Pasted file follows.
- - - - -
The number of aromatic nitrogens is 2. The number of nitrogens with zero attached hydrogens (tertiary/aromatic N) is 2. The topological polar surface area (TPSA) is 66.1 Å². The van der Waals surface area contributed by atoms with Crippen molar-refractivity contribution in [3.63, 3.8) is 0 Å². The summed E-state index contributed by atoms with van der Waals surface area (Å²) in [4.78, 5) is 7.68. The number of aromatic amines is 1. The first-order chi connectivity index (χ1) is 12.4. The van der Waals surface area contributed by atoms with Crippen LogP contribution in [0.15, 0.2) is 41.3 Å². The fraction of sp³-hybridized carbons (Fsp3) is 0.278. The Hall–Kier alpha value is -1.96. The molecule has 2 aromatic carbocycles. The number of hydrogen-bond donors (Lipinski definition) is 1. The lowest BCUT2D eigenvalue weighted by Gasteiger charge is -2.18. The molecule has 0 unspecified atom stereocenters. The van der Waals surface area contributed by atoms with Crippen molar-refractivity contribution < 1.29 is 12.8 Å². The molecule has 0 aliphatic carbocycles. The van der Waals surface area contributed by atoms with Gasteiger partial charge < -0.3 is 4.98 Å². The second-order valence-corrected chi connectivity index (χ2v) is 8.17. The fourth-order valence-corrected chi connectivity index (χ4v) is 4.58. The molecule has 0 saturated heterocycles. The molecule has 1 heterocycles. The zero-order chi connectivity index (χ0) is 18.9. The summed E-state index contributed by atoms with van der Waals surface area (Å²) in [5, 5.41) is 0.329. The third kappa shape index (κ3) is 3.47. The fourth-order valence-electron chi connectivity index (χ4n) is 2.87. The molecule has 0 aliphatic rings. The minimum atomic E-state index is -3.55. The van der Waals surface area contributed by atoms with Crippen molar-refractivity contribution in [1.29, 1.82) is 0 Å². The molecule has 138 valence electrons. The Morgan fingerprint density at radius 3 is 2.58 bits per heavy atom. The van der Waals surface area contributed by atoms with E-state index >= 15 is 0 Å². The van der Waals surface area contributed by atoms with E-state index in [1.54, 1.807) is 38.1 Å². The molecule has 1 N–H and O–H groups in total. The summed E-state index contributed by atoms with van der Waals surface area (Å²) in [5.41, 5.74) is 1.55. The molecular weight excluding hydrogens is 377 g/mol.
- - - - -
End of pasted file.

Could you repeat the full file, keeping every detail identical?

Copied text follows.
The number of aromatic nitrogens is 2. The number of nitrogens with zero attached hydrogens (tertiary/aromatic N) is 2. The topological polar surface area (TPSA) is 66.1 Å². The van der Waals surface area contributed by atoms with Crippen molar-refractivity contribution in [3.63, 3.8) is 0 Å². The summed E-state index contributed by atoms with van der Waals surface area (Å²) in [4.78, 5) is 7.68. The number of aromatic amines is 1. The first-order chi connectivity index (χ1) is 12.4. The van der Waals surface area contributed by atoms with Crippen LogP contribution in [0.15, 0.2) is 41.3 Å². The fraction of sp³-hybridized carbons (Fsp3) is 0.278. The Hall–Kier alpha value is -1.96. The molecule has 2 aromatic carbocycles. The number of hydrogen-bond donors (Lipinski definition) is 1. The lowest BCUT2D eigenvalue weighted by Gasteiger charge is -2.18. The molecule has 0 unspecified atom stereocenters. The van der Waals surface area contributed by atoms with Crippen molar-refractivity contribution < 1.29 is 12.8 Å². The molecule has 0 aliphatic carbocycles. The van der Waals surface area contributed by atoms with Gasteiger partial charge < -0.3 is 4.98 Å². The second-order valence-corrected chi connectivity index (χ2v) is 8.17. The fourth-order valence-corrected chi connectivity index (χ4v) is 4.58. The molecule has 0 saturated heterocycles. The molecule has 1 heterocycles. The zero-order chi connectivity index (χ0) is 18.9. The summed E-state index contributed by atoms with van der Waals surface area (Å²) in [5, 5.41) is 0.329. The third kappa shape index (κ3) is 3.47. The fourth-order valence-electron chi connectivity index (χ4n) is 2.87. The molecule has 0 aliphatic rings. The minimum atomic E-state index is -3.55. The van der Waals surface area contributed by atoms with Crippen molar-refractivity contribution in [1.29, 1.82) is 0 Å². The molecule has 138 valence electrons. The Morgan fingerprint density at radius 3 is 2.58 bits per heavy atom. The van der Waals surface area contributed by atoms with E-state index >= 15 is 0 Å². The van der Waals surface area contributed by atoms with E-state index in [1.54, 1.807) is 38.1 Å². The molecule has 1 N–H and O–H groups in total. The summed E-state index contributed by atoms with van der Waals surface area (Å²) in [5.41, 5.74) is 1.55. The molecular weight excluding hydrogens is 377 g/mol.